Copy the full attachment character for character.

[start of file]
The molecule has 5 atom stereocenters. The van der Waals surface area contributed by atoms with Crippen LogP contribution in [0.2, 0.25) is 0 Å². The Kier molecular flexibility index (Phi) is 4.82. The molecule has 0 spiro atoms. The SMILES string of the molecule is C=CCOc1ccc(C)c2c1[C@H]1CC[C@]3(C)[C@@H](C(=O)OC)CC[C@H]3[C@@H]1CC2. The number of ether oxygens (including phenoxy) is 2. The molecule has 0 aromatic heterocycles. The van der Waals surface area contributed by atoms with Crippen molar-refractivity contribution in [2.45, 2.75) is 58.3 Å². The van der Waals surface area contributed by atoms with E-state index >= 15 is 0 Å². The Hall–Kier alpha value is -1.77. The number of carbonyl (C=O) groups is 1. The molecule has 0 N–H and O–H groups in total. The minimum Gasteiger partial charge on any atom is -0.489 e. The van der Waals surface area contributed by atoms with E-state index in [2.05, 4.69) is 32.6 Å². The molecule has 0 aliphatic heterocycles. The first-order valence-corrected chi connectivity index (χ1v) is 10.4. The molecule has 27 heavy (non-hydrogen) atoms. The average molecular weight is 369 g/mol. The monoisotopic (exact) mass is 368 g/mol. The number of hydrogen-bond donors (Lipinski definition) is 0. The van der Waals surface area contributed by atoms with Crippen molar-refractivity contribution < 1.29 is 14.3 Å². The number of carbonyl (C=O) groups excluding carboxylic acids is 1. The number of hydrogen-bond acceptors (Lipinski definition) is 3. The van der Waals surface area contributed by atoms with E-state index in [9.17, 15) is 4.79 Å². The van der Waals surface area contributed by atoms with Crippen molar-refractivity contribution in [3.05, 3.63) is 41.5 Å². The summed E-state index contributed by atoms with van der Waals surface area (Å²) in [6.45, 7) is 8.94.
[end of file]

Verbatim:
The molecule has 5 atom stereocenters. The van der Waals surface area contributed by atoms with Crippen LogP contribution in [0.2, 0.25) is 0 Å². The Kier molecular flexibility index (Phi) is 4.82. The molecule has 0 spiro atoms. The SMILES string of the molecule is C=CCOc1ccc(C)c2c1[C@H]1CC[C@]3(C)[C@@H](C(=O)OC)CC[C@H]3[C@@H]1CC2. The number of ether oxygens (including phenoxy) is 2. The molecule has 0 aromatic heterocycles. The van der Waals surface area contributed by atoms with Crippen molar-refractivity contribution in [2.45, 2.75) is 58.3 Å². The van der Waals surface area contributed by atoms with E-state index >= 15 is 0 Å². The Hall–Kier alpha value is -1.77. The number of carbonyl (C=O) groups is 1. The molecule has 0 N–H and O–H groups in total. The minimum Gasteiger partial charge on any atom is -0.489 e. The van der Waals surface area contributed by atoms with E-state index in [2.05, 4.69) is 32.6 Å². The molecule has 0 aliphatic heterocycles. The first-order valence-corrected chi connectivity index (χ1v) is 10.4. The molecule has 27 heavy (non-hydrogen) atoms. The average molecular weight is 369 g/mol. The monoisotopic (exact) mass is 368 g/mol. The number of hydrogen-bond donors (Lipinski definition) is 0. The van der Waals surface area contributed by atoms with Crippen molar-refractivity contribution < 1.29 is 14.3 Å². The number of carbonyl (C=O) groups excluding carboxylic acids is 1. The number of hydrogen-bond acceptors (Lipinski definition) is 3. The van der Waals surface area contributed by atoms with E-state index in [9.17, 15) is 4.79 Å². The van der Waals surface area contributed by atoms with Crippen molar-refractivity contribution in [3.05, 3.63) is 41.5 Å². The summed E-state index contributed by atoms with van der Waals surface area (Å²) in [6.45, 7) is 8.94.